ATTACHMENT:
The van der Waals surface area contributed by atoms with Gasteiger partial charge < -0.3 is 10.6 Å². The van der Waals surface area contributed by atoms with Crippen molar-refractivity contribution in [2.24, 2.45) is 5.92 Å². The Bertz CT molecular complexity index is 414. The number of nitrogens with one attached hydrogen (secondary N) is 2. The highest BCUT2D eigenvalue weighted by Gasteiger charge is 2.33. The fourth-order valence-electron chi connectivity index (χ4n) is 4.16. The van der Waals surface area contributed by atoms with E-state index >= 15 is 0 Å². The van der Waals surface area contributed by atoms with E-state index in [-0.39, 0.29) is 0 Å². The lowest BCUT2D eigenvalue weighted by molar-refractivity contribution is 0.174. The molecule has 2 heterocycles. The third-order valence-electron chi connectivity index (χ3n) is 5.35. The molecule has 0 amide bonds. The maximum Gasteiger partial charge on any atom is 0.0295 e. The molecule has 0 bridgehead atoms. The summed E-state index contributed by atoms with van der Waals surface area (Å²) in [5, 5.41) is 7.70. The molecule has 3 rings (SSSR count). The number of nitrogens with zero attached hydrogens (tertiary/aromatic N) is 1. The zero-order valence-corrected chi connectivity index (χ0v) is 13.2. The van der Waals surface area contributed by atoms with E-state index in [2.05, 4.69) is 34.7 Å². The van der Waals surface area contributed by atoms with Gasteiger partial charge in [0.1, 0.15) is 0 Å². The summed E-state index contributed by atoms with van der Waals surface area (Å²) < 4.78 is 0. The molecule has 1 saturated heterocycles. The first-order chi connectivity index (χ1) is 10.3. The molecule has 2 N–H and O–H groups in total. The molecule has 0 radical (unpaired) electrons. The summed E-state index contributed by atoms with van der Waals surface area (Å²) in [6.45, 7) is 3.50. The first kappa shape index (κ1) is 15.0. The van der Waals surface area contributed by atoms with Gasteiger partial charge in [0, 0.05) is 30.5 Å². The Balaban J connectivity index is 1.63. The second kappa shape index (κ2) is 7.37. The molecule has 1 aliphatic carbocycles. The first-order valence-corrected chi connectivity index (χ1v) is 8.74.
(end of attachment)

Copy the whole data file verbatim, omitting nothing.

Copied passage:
The van der Waals surface area contributed by atoms with Gasteiger partial charge < -0.3 is 10.6 Å². The van der Waals surface area contributed by atoms with Crippen molar-refractivity contribution in [2.24, 2.45) is 5.92 Å². The Bertz CT molecular complexity index is 414. The number of nitrogens with one attached hydrogen (secondary N) is 2. The highest BCUT2D eigenvalue weighted by Gasteiger charge is 2.33. The fourth-order valence-electron chi connectivity index (χ4n) is 4.16. The van der Waals surface area contributed by atoms with E-state index >= 15 is 0 Å². The van der Waals surface area contributed by atoms with E-state index in [-0.39, 0.29) is 0 Å². The lowest BCUT2D eigenvalue weighted by molar-refractivity contribution is 0.174. The molecule has 2 heterocycles. The third-order valence-electron chi connectivity index (χ3n) is 5.35. The molecule has 0 amide bonds. The maximum Gasteiger partial charge on any atom is 0.0295 e. The molecule has 0 bridgehead atoms. The summed E-state index contributed by atoms with van der Waals surface area (Å²) in [5, 5.41) is 7.70. The molecule has 3 rings (SSSR count). The number of nitrogens with zero attached hydrogens (tertiary/aromatic N) is 1. The zero-order valence-corrected chi connectivity index (χ0v) is 13.2. The van der Waals surface area contributed by atoms with E-state index in [2.05, 4.69) is 34.7 Å². The van der Waals surface area contributed by atoms with Gasteiger partial charge in [0.1, 0.15) is 0 Å². The summed E-state index contributed by atoms with van der Waals surface area (Å²) < 4.78 is 0. The molecule has 1 saturated heterocycles. The first-order chi connectivity index (χ1) is 10.3. The molecule has 2 N–H and O–H groups in total. The molecule has 0 radical (unpaired) electrons. The summed E-state index contributed by atoms with van der Waals surface area (Å²) in [6.45, 7) is 3.50. The first kappa shape index (κ1) is 15.0. The van der Waals surface area contributed by atoms with Gasteiger partial charge in [0, 0.05) is 30.5 Å². The Balaban J connectivity index is 1.63. The second kappa shape index (κ2) is 7.37. The molecule has 1 aliphatic carbocycles. The first-order valence-corrected chi connectivity index (χ1v) is 8.74.